The physiological basis of cerebrovascular accidents make gait deficits a common sequelae after stroke . More than 60% of stroke survivors are unable to walk independently after the injury  and, even after rehabilitation, more than half of the cases still present gait-related deficits . Most prevailing deficits after stroke include reduced speed  and increased gait inter-limb asymmetry . These gait impairments can be aggravated in the elderly, due to the natural musculoskeletal and cognitive decline with age [6, 7], where the incidence of stroke is higher . Importance of these deficits relies on their great impact on independence , quality of life , and fall risk . Consequently, their adequate assessment is necessary for a proper diagnosis and to plan, if required, customized interventions to each individual’s condition and evaluate the effectiveness of these interventions.
Assessment of gait is commonly performed in the clinical setting using standardized scales and tests that evaluate different aspects of human locomotion and, in some cases, compare the results of the person being tested with those obtained by a matched healthy sample . Although these tools are easy to administer and, in general, not time-consuming, they can present lack of specificity and, more importantly, may have poor accuracy and be biased by subjective evaluations . Over the years, different technological solutions have been proposed to overcome these limitations. Accurate estimation of spatiotemporal parameters has been enabled by instrumented walkways  and force plates , generally, from ground reaction forces during walking. Estimation of kinematic parameters, however, require the position of several joints to be tracked during the test, which has been indirectly facilitated by different technological solutions that estimate the position of some sensors that are attached to specific body parts [16,17,18]. Among them, optical motion tracking has become the most common alternative for accurate investigation of kinematic gait parameters . Although instrumented systems allow for accurate spatiotemporal and kinematic analysis, their high cost and large size have restricted their use to research laboratories and large clinical centers with high economic resources .
In the last years, the Microsoft Kinect (Microsoft, Redmond, WA), a portable off-the-shelf infrared camera originally intended for entertainment, has enabled human motion tracking without using wearable sensors at a very low-cost. Reliability studies have shown comparable performance of the Kinect to laboratory-grade gait analysis systems, for both the first [21, 22] and the second version of the device , known as the Kinect v2, which features improved depth accuracy and number of joints tracked . Characteristics of the Kinect v2 have motivated their use for assessing spatiotemporal [25,26,27] and kinematic parameters of gait [26, 28] with promising results in healthy individuals, even on treadmills [28, 29]. Its reliability in stroke population, however, remains almost unexplored. Little evidence suggests that data retrieved from the Kinect v2 can be used to differentiate healthy subjects from individuals with stroke  and to complement clinical assessment . Despite of the existing data supporting the reliability of the Kinect v2 to assess spatiotemporal and kinematic gait parameters, the unavailability of the software, the limited investigation in individuals with stroke, and the unknown psychometric properties of Kinect-based tests in this population could compromise the clinical relevance of these results.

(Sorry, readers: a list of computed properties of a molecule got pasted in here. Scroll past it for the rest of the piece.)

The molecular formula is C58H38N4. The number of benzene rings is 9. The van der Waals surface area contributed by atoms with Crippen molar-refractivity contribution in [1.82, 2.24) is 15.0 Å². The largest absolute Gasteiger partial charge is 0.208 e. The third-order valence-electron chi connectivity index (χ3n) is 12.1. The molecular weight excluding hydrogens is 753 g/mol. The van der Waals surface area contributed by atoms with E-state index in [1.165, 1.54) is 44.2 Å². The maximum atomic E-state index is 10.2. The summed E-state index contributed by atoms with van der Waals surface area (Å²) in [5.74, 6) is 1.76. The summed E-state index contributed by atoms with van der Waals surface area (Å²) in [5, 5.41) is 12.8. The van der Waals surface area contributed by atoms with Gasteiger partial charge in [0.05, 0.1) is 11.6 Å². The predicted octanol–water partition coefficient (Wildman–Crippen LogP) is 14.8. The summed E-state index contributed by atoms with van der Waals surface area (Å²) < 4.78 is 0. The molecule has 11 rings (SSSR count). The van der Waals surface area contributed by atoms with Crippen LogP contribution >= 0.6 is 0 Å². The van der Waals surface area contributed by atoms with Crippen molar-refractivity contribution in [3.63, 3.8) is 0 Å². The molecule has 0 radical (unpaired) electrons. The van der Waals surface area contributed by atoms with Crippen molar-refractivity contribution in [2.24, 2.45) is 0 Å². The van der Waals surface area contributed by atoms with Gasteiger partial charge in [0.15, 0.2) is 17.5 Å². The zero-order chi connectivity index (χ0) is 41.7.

The objective of this study was fourfold. First, to compare a cohort of individuals with stroke with respect to a group of healthy controls to determine the sensitivity of an open-access Kinect v2-based gait analysis system to motor disability and aging. Second, to determine the concurrent validity of the system with standardized clinical tests in individuals with stroke. Third, to quantify its reliability as defined by the inter and intra-rater reliability, the standard error of measurement, and the minimal detectable change. And, finally, to investigate the ability of the system to identify risk of falls after stroke.